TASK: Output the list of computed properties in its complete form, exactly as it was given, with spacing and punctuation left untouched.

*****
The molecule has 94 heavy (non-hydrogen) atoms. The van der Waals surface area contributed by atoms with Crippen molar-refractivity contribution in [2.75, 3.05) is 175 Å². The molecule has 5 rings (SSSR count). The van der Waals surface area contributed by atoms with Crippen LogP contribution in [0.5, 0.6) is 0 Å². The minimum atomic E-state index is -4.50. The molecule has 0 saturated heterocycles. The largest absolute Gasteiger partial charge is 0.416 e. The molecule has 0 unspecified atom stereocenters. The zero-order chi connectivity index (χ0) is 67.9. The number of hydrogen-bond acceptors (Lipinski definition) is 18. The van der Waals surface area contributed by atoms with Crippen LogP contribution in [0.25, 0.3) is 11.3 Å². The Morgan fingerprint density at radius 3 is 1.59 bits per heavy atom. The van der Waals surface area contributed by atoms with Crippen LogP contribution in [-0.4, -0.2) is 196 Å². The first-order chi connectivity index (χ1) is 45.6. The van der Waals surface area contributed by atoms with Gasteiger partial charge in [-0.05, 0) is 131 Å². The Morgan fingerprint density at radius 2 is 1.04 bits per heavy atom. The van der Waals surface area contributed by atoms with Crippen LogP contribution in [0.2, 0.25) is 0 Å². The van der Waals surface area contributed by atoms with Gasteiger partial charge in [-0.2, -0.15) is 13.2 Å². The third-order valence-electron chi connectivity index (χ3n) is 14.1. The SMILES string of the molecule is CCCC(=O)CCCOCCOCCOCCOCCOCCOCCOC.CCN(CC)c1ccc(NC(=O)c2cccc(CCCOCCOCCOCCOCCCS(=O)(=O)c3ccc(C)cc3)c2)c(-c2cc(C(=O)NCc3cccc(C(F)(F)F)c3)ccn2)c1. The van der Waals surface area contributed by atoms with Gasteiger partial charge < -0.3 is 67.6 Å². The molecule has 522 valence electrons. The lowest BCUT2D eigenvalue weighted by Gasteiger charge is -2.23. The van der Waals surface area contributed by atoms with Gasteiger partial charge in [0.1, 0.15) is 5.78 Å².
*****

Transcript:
The molecule has 94 heavy (non-hydrogen) atoms. The van der Waals surface area contributed by atoms with Crippen molar-refractivity contribution in [2.75, 3.05) is 175 Å². The molecule has 5 rings (SSSR count). The van der Waals surface area contributed by atoms with Crippen LogP contribution in [0.5, 0.6) is 0 Å². The minimum atomic E-state index is -4.50. The molecule has 0 saturated heterocycles. The largest absolute Gasteiger partial charge is 0.416 e. The molecule has 0 unspecified atom stereocenters. The zero-order chi connectivity index (χ0) is 67.9. The number of hydrogen-bond acceptors (Lipinski definition) is 18. The van der Waals surface area contributed by atoms with Crippen LogP contribution in [0.25, 0.3) is 11.3 Å². The Morgan fingerprint density at radius 3 is 1.59 bits per heavy atom. The van der Waals surface area contributed by atoms with Crippen LogP contribution in [-0.4, -0.2) is 196 Å². The first-order chi connectivity index (χ1) is 45.6. The van der Waals surface area contributed by atoms with Gasteiger partial charge in [-0.05, 0) is 131 Å². The Morgan fingerprint density at radius 2 is 1.04 bits per heavy atom. The van der Waals surface area contributed by atoms with Crippen LogP contribution in [0.2, 0.25) is 0 Å². The van der Waals surface area contributed by atoms with Gasteiger partial charge in [-0.2, -0.15) is 13.2 Å². The third-order valence-electron chi connectivity index (χ3n) is 14.1. The SMILES string of the molecule is CCCC(=O)CCCOCCOCCOCCOCCOCCOCCOC.CCN(CC)c1ccc(NC(=O)c2cccc(CCCOCCOCCOCCOCCCS(=O)(=O)c3ccc(C)cc3)c2)c(-c2cc(C(=O)NCc3cccc(C(F)(F)F)c3)ccn2)c1. The van der Waals surface area contributed by atoms with Gasteiger partial charge < -0.3 is 67.6 Å². The molecule has 522 valence electrons. The lowest BCUT2D eigenvalue weighted by Gasteiger charge is -2.23. The van der Waals surface area contributed by atoms with Gasteiger partial charge in [0.1, 0.15) is 5.78 Å².